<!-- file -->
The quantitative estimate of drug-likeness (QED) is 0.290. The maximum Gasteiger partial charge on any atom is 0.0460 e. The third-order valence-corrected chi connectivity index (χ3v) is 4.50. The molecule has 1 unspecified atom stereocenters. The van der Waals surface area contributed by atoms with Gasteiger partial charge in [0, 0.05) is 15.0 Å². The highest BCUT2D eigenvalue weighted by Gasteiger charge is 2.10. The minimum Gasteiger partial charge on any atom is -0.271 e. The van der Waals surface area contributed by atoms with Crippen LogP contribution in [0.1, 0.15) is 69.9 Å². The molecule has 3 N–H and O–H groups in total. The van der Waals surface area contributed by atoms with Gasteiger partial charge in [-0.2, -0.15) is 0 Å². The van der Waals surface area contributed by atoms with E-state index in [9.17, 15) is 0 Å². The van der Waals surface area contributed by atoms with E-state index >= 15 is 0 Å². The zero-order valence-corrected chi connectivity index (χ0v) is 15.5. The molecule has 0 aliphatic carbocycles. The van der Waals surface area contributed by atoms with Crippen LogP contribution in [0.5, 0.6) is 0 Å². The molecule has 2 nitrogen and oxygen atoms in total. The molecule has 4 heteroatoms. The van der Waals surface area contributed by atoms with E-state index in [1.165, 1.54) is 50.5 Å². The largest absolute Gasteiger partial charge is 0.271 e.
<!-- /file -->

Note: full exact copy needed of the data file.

The quantitative estimate of drug-likeness (QED) is 0.290. The maximum Gasteiger partial charge on any atom is 0.0460 e. The third-order valence-corrected chi connectivity index (χ3v) is 4.50. The molecule has 1 unspecified atom stereocenters. The van der Waals surface area contributed by atoms with Gasteiger partial charge in [0, 0.05) is 15.0 Å². The highest BCUT2D eigenvalue weighted by Gasteiger charge is 2.10. The minimum Gasteiger partial charge on any atom is -0.271 e. The van der Waals surface area contributed by atoms with Crippen LogP contribution in [0.1, 0.15) is 69.9 Å². The molecule has 3 N–H and O–H groups in total. The van der Waals surface area contributed by atoms with Gasteiger partial charge in [-0.2, -0.15) is 0 Å². The van der Waals surface area contributed by atoms with E-state index in [9.17, 15) is 0 Å². The van der Waals surface area contributed by atoms with E-state index >= 15 is 0 Å². The zero-order valence-corrected chi connectivity index (χ0v) is 15.5. The molecule has 0 aliphatic carbocycles. The van der Waals surface area contributed by atoms with Crippen LogP contribution in [0.5, 0.6) is 0 Å². The molecule has 2 nitrogen and oxygen atoms in total. The molecule has 4 heteroatoms. The van der Waals surface area contributed by atoms with E-state index in [1.165, 1.54) is 50.5 Å². The largest absolute Gasteiger partial charge is 0.271 e.